Choose a care provider who regularly helps women have the kind of birth you want to have. It’s so important for reaching your goal.

Some would say “Don’t use a doctor, just go with a midwife!” Expectant moms have many choices in care providers and birth places. She might choose an obstetrician, a family practice doctor, a nurse midwife in the hospital, a nurse midwife in a birth center or home, a licensed direct-entry midwife, or an unlicensed direct-entry midwife. In reality, I believe that the individual personality and practice style are far more important than the type of provider. When I was pregnant with my first, I had many questions. I had chosen a midwife to work with, and at my first prenatal I came with a whole list of questions. When I pulled it out, my midwife handed me a stack of papers and told me I would find the answers in there. I read the papers, and while they answered some of my questions, I still had unanswered questions. At my next visit, I asked those questions, and got another sheaf of papers in response. When I got home, I saw that they were the SAME papers. I was frustrated that my questions were not answered.

When I arrived at my next visit, I was told the midwife was over at the hospital doing a delivery and I was offered the option of seeing her backup OB for the visit. I agreed. This time, my questions were all answered completely. He took his time making sure I understood and was comfortable with the answers. He offered me the option of prenatal testing, with some information on why I might want to do them and why I might not want to do them. I felt so much more confident with this provider that I switched and used this OB for my first two births.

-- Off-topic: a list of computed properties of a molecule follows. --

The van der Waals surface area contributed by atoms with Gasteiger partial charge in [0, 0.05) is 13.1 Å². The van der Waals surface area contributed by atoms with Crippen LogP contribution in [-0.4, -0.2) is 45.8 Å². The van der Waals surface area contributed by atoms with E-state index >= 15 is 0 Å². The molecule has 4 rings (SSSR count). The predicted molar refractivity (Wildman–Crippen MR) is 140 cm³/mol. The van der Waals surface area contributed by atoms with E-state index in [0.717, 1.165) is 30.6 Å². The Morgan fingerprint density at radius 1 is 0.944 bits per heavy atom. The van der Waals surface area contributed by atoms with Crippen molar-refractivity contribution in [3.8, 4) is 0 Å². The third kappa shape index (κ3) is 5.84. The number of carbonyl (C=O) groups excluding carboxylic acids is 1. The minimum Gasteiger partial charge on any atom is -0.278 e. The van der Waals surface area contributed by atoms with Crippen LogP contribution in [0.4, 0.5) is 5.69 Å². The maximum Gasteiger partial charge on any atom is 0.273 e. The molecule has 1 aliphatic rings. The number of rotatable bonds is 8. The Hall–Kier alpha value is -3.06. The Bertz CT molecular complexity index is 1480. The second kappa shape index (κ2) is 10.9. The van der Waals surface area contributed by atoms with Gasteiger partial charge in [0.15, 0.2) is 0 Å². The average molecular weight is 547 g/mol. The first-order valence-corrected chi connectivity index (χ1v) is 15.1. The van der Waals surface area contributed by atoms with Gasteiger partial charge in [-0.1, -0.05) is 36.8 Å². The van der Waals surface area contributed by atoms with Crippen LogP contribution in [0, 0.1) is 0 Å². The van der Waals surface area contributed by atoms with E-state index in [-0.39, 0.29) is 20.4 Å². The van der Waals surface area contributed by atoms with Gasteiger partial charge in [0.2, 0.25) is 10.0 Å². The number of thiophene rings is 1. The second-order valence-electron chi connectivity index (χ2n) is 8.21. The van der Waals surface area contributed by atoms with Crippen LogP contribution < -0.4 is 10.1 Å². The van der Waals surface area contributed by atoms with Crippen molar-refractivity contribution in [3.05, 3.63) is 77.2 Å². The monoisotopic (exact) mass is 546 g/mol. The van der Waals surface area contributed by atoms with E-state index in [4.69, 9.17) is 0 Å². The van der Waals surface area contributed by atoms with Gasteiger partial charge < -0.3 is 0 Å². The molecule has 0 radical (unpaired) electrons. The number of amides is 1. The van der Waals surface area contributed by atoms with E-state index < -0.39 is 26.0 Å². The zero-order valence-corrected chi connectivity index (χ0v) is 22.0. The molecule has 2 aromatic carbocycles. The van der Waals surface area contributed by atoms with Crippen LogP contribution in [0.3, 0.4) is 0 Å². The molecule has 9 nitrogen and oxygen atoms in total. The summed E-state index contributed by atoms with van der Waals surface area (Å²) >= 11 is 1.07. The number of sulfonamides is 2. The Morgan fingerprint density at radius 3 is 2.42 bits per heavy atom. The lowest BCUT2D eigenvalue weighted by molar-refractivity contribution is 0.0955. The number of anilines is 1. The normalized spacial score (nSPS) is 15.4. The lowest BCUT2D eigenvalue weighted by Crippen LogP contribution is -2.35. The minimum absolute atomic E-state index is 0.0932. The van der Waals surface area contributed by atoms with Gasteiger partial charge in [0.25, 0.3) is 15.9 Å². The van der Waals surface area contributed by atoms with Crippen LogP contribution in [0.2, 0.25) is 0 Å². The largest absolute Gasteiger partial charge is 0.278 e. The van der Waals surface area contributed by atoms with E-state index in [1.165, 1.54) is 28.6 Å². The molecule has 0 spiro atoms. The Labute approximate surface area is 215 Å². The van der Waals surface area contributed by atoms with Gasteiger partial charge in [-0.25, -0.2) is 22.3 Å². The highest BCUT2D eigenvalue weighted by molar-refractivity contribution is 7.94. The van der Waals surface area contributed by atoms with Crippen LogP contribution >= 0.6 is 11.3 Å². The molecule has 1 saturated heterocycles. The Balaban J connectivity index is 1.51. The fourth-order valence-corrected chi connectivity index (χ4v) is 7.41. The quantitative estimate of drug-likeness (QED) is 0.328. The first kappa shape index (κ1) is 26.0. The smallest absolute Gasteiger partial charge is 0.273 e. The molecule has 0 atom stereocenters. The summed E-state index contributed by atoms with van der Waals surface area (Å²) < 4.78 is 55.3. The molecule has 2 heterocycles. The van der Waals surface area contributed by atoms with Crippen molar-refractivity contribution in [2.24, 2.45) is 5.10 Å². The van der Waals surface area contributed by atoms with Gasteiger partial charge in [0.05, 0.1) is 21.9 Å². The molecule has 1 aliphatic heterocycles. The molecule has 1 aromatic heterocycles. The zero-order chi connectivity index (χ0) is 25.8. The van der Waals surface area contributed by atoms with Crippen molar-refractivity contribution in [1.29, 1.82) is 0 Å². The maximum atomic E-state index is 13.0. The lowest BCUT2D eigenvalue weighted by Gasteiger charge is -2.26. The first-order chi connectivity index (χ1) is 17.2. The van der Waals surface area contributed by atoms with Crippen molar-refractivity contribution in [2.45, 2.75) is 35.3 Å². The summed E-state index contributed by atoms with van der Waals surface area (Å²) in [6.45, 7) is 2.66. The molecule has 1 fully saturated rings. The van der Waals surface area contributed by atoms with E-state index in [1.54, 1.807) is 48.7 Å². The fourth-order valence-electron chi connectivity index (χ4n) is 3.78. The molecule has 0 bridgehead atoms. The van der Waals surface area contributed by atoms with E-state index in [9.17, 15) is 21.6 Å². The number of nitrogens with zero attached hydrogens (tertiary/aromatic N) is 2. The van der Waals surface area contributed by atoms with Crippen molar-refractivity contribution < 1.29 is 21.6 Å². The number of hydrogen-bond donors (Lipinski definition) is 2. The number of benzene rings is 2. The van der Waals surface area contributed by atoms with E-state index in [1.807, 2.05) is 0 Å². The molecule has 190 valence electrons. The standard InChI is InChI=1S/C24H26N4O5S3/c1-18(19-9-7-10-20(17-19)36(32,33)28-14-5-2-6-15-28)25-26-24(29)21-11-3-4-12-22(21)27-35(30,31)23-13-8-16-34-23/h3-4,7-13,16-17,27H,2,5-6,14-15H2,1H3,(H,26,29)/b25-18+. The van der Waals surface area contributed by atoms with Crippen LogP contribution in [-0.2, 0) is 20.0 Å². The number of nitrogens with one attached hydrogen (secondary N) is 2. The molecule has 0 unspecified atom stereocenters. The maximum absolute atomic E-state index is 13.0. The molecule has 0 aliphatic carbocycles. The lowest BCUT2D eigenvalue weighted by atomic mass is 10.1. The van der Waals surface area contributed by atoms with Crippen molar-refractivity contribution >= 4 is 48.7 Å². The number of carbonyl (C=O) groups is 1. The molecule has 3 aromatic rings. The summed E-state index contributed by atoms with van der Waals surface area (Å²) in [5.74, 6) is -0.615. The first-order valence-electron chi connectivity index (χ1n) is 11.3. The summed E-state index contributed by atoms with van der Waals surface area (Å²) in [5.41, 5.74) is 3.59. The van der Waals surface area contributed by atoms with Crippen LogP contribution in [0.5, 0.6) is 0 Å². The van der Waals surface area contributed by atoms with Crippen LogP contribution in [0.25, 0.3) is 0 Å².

As a childbirth educator, I often have women come to me saying “I hate my doctor!” Sometimes they are with doctors or midwives I am not fond of, either. Sometimes I hear it about doctors or midwives I love! And that’s OK. There is not any one provider that is the perfect one for everyone. (I’m under no illusions that I am the right doula for everyone, either!) Because I want women to have care providers who are a good fit for them, I always encourage those women to think carefully about exactly what it is they don’t like, and to specifically choose a care provider that has those characteristics. Interview as many providers as it takes to find that match. When you ask your friends for recommendations, don’t just get a name, ask them about their interactions with the care provider. Ask them if they feel the care provider has the characteristics you want. But also, look closely at yourself and what your needs and comfort zone is. I love this article about questions to ask YOURSELF when choosing a care provider.

Utah Birth ProfessionalsI keep a Pinterest board for care providers I particularly enjoy working with, but don’t take my word for it, interview them and see if you feel like they are a good fit for your personality and if their practice style matches your desire for your birth.

Every woman deserves to be attended by a care provider who has both a practice style and a personality that is a good match for her.